Losing precious jewels is something we don’t expect. But, when it does happen, the right type of insurance can keep you protected from potential losses. Fine print is an important element in buying any type of insurance and when you insure your jewels, you need to use a fine tooth comb to ensure that you are not under insured when you need to lodge a claim.
Theft of contents may be substantially covered by your home and contents insurance. But, to properly cover your jewellery, each piece must be specified on the policy. A default option would generally cover theft from home. In some cases, you may have optional cover that protects you from losses while you are away from your home.
Antiques and expensive jewellery
Hereditary or antique jewellery can be priceless for the owner. When an eventual claim arises, the value needs to be proved to the insurer. The best way is to have each of these items assessed by professional valuers. Get a second or even third valuation done, since there can be huge differences between valuers. Remember to preserve the valuation certificate, as you will need that to establish ownership when you make a claim.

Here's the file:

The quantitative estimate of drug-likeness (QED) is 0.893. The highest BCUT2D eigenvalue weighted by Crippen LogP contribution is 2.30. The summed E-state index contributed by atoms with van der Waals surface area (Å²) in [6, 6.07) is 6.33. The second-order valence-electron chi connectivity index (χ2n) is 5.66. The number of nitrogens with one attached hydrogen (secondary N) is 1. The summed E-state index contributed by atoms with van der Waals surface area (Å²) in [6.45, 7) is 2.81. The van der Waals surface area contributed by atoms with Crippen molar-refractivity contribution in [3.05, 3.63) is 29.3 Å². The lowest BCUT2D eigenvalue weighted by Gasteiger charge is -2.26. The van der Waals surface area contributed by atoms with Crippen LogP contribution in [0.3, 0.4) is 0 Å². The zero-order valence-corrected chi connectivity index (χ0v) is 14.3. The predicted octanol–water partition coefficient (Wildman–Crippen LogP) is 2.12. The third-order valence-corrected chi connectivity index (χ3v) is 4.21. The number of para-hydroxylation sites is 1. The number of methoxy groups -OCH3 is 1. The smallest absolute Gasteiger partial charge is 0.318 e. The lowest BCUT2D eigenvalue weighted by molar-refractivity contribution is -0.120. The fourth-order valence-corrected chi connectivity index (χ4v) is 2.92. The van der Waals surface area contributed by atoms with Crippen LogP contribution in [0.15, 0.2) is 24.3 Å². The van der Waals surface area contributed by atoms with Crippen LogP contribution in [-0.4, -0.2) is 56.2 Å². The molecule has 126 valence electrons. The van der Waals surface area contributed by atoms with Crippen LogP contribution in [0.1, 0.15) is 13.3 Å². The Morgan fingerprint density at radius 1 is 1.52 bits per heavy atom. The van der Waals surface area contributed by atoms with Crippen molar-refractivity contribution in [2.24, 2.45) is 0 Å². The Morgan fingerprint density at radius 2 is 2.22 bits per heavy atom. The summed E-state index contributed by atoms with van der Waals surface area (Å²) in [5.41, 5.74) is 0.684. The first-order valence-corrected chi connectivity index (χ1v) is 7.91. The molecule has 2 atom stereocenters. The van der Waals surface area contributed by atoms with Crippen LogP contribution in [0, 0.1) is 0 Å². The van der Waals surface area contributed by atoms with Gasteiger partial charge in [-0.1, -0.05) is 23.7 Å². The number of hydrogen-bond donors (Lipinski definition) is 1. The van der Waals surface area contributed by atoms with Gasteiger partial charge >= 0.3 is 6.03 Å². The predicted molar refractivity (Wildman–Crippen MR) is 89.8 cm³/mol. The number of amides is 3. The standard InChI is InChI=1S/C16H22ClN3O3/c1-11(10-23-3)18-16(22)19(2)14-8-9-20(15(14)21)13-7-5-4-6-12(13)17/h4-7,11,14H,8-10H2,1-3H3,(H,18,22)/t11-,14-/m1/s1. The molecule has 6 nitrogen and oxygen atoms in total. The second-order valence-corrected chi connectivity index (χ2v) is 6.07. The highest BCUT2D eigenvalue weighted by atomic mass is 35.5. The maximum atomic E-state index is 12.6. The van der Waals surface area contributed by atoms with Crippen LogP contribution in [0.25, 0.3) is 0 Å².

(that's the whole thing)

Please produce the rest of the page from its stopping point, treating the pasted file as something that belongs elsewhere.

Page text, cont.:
How much will the insurer pay?
Bulk suppliers of jewellery offer huge discounts to insurers. When you make a claim, they tend to offer a credit at a store convenient to them instead of making cash settlements. If your policy specifies a particular jeweller, the insurer may agree, and if you insist on cash, you may be offered just the wholesale value.
A home was burgled and lifetime collection of precious diamond and gold jewellery, estimated at about $20,000, was lost. The insurer offered $4900 – significantly lower than the loss. The owner had done nearly everything right. The insurance policy was current, and the jewellery was safely stored away. Further, immediately on discovering the theft, a police report was filed. The valuations and photographic evidence were also in place.
So what was the problem?
Most insurance policies have limits on items carrying high value, except when a higher limit is specifically asked for. Obviously, doing so will impact your premium, but when a claim arises, you would be glad you paid the extra amount.
If there is no sign of forced entry, the insurer can potentially deny your claim on the ground that at some point of time, the thief was invited to the property.